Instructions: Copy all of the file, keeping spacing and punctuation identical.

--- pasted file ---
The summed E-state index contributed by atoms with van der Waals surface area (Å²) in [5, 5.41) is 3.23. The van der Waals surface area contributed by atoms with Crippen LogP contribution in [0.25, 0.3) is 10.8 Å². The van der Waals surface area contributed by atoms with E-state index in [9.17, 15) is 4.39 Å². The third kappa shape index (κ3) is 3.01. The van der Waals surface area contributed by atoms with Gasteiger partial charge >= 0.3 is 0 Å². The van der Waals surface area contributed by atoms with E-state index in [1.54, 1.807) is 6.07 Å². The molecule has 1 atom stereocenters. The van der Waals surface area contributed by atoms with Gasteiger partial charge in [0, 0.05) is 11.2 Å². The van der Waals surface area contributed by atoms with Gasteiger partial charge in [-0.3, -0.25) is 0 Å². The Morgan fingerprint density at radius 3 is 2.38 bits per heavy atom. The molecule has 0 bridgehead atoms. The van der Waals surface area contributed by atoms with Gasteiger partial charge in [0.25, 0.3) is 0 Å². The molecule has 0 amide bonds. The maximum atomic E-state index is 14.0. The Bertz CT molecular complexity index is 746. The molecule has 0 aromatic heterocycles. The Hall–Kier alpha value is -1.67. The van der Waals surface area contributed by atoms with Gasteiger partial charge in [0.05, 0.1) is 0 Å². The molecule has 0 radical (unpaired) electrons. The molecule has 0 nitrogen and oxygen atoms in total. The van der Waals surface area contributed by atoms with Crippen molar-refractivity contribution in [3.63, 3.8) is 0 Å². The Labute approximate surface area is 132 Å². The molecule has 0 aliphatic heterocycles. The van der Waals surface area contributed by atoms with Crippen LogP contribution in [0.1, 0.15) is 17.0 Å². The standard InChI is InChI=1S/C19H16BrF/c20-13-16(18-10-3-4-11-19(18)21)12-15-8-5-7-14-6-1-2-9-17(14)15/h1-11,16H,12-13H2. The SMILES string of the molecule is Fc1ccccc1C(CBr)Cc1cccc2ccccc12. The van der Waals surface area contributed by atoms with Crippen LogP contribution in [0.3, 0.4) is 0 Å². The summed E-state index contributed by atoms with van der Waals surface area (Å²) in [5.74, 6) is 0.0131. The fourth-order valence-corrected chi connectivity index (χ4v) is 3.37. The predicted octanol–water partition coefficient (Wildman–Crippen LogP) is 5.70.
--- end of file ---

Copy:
The summed E-state index contributed by atoms with van der Waals surface area (Å²) in [5, 5.41) is 3.23. The van der Waals surface area contributed by atoms with Crippen LogP contribution in [0.25, 0.3) is 10.8 Å². The van der Waals surface area contributed by atoms with E-state index in [9.17, 15) is 4.39 Å². The third kappa shape index (κ3) is 3.01. The van der Waals surface area contributed by atoms with Gasteiger partial charge >= 0.3 is 0 Å². The van der Waals surface area contributed by atoms with E-state index in [1.54, 1.807) is 6.07 Å². The molecule has 1 atom stereocenters. The van der Waals surface area contributed by atoms with Gasteiger partial charge in [0, 0.05) is 11.2 Å². The van der Waals surface area contributed by atoms with Gasteiger partial charge in [-0.3, -0.25) is 0 Å². The Morgan fingerprint density at radius 3 is 2.38 bits per heavy atom. The molecule has 0 bridgehead atoms. The van der Waals surface area contributed by atoms with Gasteiger partial charge in [0.25, 0.3) is 0 Å². The molecule has 0 amide bonds. The maximum atomic E-state index is 14.0. The Bertz CT molecular complexity index is 746. The molecule has 0 aromatic heterocycles. The Hall–Kier alpha value is -1.67. The van der Waals surface area contributed by atoms with Gasteiger partial charge in [0.05, 0.1) is 0 Å². The molecule has 0 radical (unpaired) electrons. The molecule has 0 nitrogen and oxygen atoms in total. The van der Waals surface area contributed by atoms with Crippen molar-refractivity contribution in [3.63, 3.8) is 0 Å². The Labute approximate surface area is 132 Å². The molecule has 0 aliphatic heterocycles. The van der Waals surface area contributed by atoms with Crippen LogP contribution in [0.1, 0.15) is 17.0 Å². The standard InChI is InChI=1S/C19H16BrF/c20-13-16(18-10-3-4-11-19(18)21)12-15-8-5-7-14-6-1-2-9-17(14)15/h1-11,16H,12-13H2. The SMILES string of the molecule is Fc1ccccc1C(CBr)Cc1cccc2ccccc12. The van der Waals surface area contributed by atoms with Crippen LogP contribution in [0.3, 0.4) is 0 Å². The summed E-state index contributed by atoms with van der Waals surface area (Å²) in [5.74, 6) is 0.0131. The fourth-order valence-corrected chi connectivity index (χ4v) is 3.37. The predicted octanol–water partition coefficient (Wildman–Crippen LogP) is 5.70.